There’s some experimental evidence that has linked low melatonin levels with cancer. Other studies found a correlation between night light exposure, to some types of cancer, diabetes, hypertension, heart disease, and obesity (1, 2). Further research is needed, though.
Most noteworthy, the smallest source of light during the night can mess with our circadian rhythm and inhibit the natural melatonin secretion. Harvard’s researchers found that even an 8 lux night light can be bad for sleeping at night.
Short sleep has linked to increased risk for depression, diabetes, and cardiovascular problems (1).
Blue light is even worse. Blue light can suppress melatonin levels 2-fold, compared with green light (1).
Is blue light bad for your eye health?
The cornea is at the front end of the eyeball. It’s the first structure that light meets when passing through the eye. Blue light boosts inflammation of human corneal epithelial cells. Moreover, blue light can cause oxidative damage and increase the presence of free radicals. Blue light’s effects on the cornea dependents on the dose and time of exposure (4).
Lens can effectively filter short light waves, such as blue light. Lens tries to reduce retinal light damage. In order, to be more effective through time, the lens gradually darkens and turns yellow. However, when the lens has no more power to protect effectively the retina, it has to undergo a decrease in transparency or color change, which eventually leads to cataract formation. Sunlight exposure is considered to be a high-risk factor for cataracts (4).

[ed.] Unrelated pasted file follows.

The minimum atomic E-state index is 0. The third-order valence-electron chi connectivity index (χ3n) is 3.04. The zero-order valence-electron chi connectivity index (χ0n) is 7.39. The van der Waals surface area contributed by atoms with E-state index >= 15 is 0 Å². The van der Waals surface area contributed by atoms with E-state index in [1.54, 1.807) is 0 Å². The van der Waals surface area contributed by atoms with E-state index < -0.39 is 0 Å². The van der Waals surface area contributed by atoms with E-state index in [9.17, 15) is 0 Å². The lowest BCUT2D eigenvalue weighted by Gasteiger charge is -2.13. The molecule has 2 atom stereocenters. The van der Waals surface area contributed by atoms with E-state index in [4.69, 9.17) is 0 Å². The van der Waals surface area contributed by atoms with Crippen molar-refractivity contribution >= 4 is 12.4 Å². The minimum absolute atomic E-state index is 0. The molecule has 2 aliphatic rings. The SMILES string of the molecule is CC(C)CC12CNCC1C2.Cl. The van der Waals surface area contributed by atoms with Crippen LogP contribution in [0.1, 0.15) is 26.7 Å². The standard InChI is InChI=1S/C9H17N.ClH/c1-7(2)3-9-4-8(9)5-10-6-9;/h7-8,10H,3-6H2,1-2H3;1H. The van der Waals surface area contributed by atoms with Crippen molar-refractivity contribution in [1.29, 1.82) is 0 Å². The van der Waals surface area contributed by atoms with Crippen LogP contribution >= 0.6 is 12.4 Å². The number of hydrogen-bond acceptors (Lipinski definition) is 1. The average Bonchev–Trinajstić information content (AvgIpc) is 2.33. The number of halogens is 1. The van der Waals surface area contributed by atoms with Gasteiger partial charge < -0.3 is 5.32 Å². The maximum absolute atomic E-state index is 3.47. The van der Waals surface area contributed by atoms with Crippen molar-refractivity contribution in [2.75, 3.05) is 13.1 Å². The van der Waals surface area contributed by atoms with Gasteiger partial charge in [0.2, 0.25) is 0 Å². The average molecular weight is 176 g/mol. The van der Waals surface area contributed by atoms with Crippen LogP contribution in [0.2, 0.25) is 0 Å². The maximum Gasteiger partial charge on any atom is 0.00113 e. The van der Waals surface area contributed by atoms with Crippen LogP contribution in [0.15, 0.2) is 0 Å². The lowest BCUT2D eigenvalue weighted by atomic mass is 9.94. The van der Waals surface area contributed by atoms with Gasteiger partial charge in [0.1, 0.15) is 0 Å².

Retina is the initial site of vision formation. Blue light can penetrate through the lens to the retina and cause retinal photochemical damage. Other studies showed that blue light can cause:
- inflammatory reactions and photoreceptor cell damage,
- degradation of retinal pigments,
- injury in retinal pigment epithelial cells.
How to protect your eye health from blue light?
Long-term exposure to blue light can cause some damage to eyesight and our overall health. With these simple everyday tips, we can minimize effects of blue light:
- Minimize the use of electronic devices at night. Protect the mechanism of melatonin secretion at night. You’ll have a longer and more quality night’s sleep. A cheap activity tracker can help you monitor the quality of your sleep.
- Eat melatonin containing foods for dinner. Melatonin from natural sources can help you sleep better.
- Try to take advantage of the natural daylight. Whenever possible open the curtains and turn off your lambs. Even some natural daylight can improve the light spectrum.
- Get regular eye exams by an eye doctor.